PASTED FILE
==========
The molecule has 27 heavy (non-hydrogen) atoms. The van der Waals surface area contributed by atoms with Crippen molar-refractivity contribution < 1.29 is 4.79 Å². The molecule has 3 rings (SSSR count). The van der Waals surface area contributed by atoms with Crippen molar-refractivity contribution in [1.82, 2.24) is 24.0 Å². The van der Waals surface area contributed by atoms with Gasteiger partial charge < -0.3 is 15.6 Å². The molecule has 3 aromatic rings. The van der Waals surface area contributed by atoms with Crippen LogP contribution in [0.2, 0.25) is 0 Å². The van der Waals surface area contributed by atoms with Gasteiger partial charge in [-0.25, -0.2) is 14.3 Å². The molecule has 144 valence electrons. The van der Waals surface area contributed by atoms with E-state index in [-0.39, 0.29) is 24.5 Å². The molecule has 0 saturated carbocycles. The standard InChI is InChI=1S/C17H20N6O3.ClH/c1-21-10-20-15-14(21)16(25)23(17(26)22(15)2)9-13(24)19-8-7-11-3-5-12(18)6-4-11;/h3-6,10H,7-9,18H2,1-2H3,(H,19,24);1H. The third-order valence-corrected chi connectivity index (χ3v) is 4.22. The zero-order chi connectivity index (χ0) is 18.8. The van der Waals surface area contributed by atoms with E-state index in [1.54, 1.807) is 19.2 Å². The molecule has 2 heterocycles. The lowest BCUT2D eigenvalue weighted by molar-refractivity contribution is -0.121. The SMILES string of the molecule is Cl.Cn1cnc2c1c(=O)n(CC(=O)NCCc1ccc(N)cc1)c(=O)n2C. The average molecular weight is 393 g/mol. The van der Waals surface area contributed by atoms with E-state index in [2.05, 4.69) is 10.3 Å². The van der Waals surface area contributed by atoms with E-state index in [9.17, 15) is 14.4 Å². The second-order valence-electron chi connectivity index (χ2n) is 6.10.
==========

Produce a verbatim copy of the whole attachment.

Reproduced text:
The molecule has 27 heavy (non-hydrogen) atoms. The van der Waals surface area contributed by atoms with Crippen molar-refractivity contribution < 1.29 is 4.79 Å². The molecule has 3 rings (SSSR count). The van der Waals surface area contributed by atoms with Crippen molar-refractivity contribution in [1.82, 2.24) is 24.0 Å². The van der Waals surface area contributed by atoms with Gasteiger partial charge < -0.3 is 15.6 Å². The molecule has 3 aromatic rings. The van der Waals surface area contributed by atoms with Crippen LogP contribution in [0.2, 0.25) is 0 Å². The van der Waals surface area contributed by atoms with Gasteiger partial charge in [-0.25, -0.2) is 14.3 Å². The molecule has 144 valence electrons. The van der Waals surface area contributed by atoms with E-state index in [-0.39, 0.29) is 24.5 Å². The molecule has 0 saturated carbocycles. The standard InChI is InChI=1S/C17H20N6O3.ClH/c1-21-10-20-15-14(21)16(25)23(17(26)22(15)2)9-13(24)19-8-7-11-3-5-12(18)6-4-11;/h3-6,10H,7-9,18H2,1-2H3,(H,19,24);1H. The third-order valence-corrected chi connectivity index (χ3v) is 4.22. The zero-order chi connectivity index (χ0) is 18.8. The van der Waals surface area contributed by atoms with E-state index in [1.54, 1.807) is 19.2 Å². The molecule has 2 heterocycles. The lowest BCUT2D eigenvalue weighted by molar-refractivity contribution is -0.121. The SMILES string of the molecule is Cl.Cn1cnc2c1c(=O)n(CC(=O)NCCc1ccc(N)cc1)c(=O)n2C. The average molecular weight is 393 g/mol. The van der Waals surface area contributed by atoms with E-state index in [2.05, 4.69) is 10.3 Å². The van der Waals surface area contributed by atoms with E-state index in [9.17, 15) is 14.4 Å². The second-order valence-electron chi connectivity index (χ2n) is 6.10.